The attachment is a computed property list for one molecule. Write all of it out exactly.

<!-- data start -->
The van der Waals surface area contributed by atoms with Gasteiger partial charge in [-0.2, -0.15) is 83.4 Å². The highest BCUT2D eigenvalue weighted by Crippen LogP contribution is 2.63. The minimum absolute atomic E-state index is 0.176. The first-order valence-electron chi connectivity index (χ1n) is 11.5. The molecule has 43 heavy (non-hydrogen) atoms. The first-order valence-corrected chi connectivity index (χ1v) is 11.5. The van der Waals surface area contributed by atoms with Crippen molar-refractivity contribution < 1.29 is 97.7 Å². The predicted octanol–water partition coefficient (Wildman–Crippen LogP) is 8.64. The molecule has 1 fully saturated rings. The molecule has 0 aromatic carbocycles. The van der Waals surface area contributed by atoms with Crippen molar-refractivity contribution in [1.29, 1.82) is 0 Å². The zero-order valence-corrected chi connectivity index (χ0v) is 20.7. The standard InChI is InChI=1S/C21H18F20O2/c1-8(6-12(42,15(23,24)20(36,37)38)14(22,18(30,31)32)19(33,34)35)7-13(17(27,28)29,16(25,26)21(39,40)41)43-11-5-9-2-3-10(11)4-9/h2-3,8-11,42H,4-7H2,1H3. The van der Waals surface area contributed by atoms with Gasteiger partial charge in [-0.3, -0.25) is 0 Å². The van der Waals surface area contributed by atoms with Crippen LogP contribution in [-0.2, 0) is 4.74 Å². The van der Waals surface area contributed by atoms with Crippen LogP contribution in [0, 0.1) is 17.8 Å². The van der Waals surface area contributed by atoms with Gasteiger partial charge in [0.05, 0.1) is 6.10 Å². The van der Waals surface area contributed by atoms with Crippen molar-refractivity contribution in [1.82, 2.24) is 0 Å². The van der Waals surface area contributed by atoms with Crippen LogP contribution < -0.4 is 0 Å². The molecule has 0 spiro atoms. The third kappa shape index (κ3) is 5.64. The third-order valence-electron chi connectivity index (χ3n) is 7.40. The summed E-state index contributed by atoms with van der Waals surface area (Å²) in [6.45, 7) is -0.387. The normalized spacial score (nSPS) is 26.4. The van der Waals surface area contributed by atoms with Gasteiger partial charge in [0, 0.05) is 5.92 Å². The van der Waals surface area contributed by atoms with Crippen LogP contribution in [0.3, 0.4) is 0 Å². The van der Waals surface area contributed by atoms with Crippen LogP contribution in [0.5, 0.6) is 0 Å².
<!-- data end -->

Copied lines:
The van der Waals surface area contributed by atoms with Gasteiger partial charge in [-0.2, -0.15) is 83.4 Å². The highest BCUT2D eigenvalue weighted by Crippen LogP contribution is 2.63. The minimum absolute atomic E-state index is 0.176. The first-order valence-electron chi connectivity index (χ1n) is 11.5. The molecule has 43 heavy (non-hydrogen) atoms. The first-order valence-corrected chi connectivity index (χ1v) is 11.5. The van der Waals surface area contributed by atoms with Crippen molar-refractivity contribution < 1.29 is 97.7 Å². The predicted octanol–water partition coefficient (Wildman–Crippen LogP) is 8.64. The molecule has 1 fully saturated rings. The molecule has 0 aromatic carbocycles. The van der Waals surface area contributed by atoms with Crippen molar-refractivity contribution in [1.29, 1.82) is 0 Å². The zero-order valence-corrected chi connectivity index (χ0v) is 20.7. The standard InChI is InChI=1S/C21H18F20O2/c1-8(6-12(42,15(23,24)20(36,37)38)14(22,18(30,31)32)19(33,34)35)7-13(17(27,28)29,16(25,26)21(39,40)41)43-11-5-9-2-3-10(11)4-9/h2-3,8-11,42H,4-7H2,1H3. The van der Waals surface area contributed by atoms with Gasteiger partial charge in [-0.3, -0.25) is 0 Å². The van der Waals surface area contributed by atoms with Crippen LogP contribution in [-0.2, 0) is 4.74 Å². The van der Waals surface area contributed by atoms with Crippen LogP contribution in [0, 0.1) is 17.8 Å². The van der Waals surface area contributed by atoms with Gasteiger partial charge in [0.05, 0.1) is 6.10 Å². The van der Waals surface area contributed by atoms with Crippen molar-refractivity contribution in [1.82, 2.24) is 0 Å². The van der Waals surface area contributed by atoms with Crippen LogP contribution < -0.4 is 0 Å². The molecule has 0 spiro atoms. The third kappa shape index (κ3) is 5.64. The third-order valence-electron chi connectivity index (χ3n) is 7.40. The summed E-state index contributed by atoms with van der Waals surface area (Å²) in [6.45, 7) is -0.387. The normalized spacial score (nSPS) is 26.4. The van der Waals surface area contributed by atoms with Gasteiger partial charge in [0, 0.05) is 5.92 Å². The van der Waals surface area contributed by atoms with Crippen LogP contribution in [0.3, 0.4) is 0 Å². The van der Waals surface area contributed by atoms with Crippen LogP contribution in [0.5, 0.6) is 0 Å².